Another trick I use is to program the lower function button to control exposure bracketing, as the D300s doesn’t have a dedicated bracket button. With the button pressed I can control the number of frames (2-9) with the rear dial and the exposure steps (0.3-1 EV) with the front.
Here’s the final shot with the D300s and Tokina 11-16mm f/2.8 at 11mm f/8 ISO 100.
Lighting a large scene with just one flash is something I’d wanted to try for a while and finally got around to it with this shot in today’s Oldie-but-Goodie.
This photo is a composite of six shots, stitched together in Photoshop CS5. In each, I lit a different part of the building using a single SB-900 flash with the standard diffuser cap. I fired the flash using the test button and in most of the shots I fired it multiple times. The camera (Nikon D300s wtih Tokina 11-16mm) was set to manual exposure (f/8 8s ISO 100) and manual focus and set on a tripod in the parking lot. The long exposure allowed the camera to capture the ambient light but also gave me the time for the flash fires.
Here are the shots that went into the composite. In the first four I lit both the concrete and brick walls.
In the next two I tried to light the smoke stack by zooming the flash in to 200mm. The flash lost a lot of power at that distance and even with multiple fires it was difficult to light the stack.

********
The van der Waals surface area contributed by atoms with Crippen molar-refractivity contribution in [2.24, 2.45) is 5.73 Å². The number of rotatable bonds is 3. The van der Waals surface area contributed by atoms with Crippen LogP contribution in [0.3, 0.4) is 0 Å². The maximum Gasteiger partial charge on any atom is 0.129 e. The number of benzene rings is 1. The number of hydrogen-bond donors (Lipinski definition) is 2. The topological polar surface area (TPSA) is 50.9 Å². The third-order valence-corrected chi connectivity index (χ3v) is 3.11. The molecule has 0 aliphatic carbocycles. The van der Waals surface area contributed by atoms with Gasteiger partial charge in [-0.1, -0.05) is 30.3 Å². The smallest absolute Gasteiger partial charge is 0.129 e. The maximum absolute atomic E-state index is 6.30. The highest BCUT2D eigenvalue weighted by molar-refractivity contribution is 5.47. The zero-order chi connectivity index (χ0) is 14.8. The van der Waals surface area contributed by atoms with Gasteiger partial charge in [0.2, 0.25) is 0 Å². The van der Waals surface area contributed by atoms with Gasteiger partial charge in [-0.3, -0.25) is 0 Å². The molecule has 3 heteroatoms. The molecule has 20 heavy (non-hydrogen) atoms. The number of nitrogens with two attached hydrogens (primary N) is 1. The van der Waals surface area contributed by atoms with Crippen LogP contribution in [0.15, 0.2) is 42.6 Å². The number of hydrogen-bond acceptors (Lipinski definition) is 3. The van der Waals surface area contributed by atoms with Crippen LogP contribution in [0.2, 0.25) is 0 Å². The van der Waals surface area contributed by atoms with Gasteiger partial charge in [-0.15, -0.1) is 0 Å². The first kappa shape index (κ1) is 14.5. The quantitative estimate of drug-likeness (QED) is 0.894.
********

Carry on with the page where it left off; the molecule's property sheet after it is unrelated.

At this point the images look like a mess with many points of light and many Owens. However, by choosing which part of each image I wanted to come through using layer masks I could clean this up considerably. Below I show a capture from Photoshop with each of the images and their corresponding layer mask. Notice that for the most part only a small area (the white region of the layer mask) is used in the composite.
In the end I did have to remove a few stray flash bursts and Owen limbs here and there using the healing brush and clone tools. Finally, with a curves adjustment to brighten the lower mid-tones, I ended up with this!
As this was my first ‘light painted’ composite, I did learn a few lessons. Most importantly, it was difficult in a few instances to remove my ghost from the image. Next time around I would use brighter flashes and stand further away from the subject to not catch as much of the reflection. Distance would also help broaden the spot as it falls on the surface. Overall though, I was happy with this first attempt!
This week’s Oldie-but-Goodie comes from a trip Mitzy and I took to Washington DC last summer. On a blazing hot day, we took refuge in the Lincoln Memorial where I took this photo with the D300s and Tokina 11-16mm f/2.8.
I used a few photographic tricks to make this image. First was my choice of perspective. I used the Tokina 11-16mm at 11mm to capture the vast interior. The room was also full of people but Mitzy pointed out this excellent vantage point that was completely tourist free! Compare above to the image below. It’s hard to believe that they were taken just a few minutes apart:
To capture the full tonal range of the space I used an HDR technique. I took five images, each separated by 1EV and combined the -2, 0 and +2EV into an HDR image in Photoshop’s HDR Pro tool. Here are the three images that fully encompass the darkest and brightest tones.
The combined image looked like this:
Once the HDR was created I tweaked the brightness/contrast and fixed the vertical perspective in Lightroom.
And that’s it! A unique perspective of a familiar landmark, captured with full tonal range.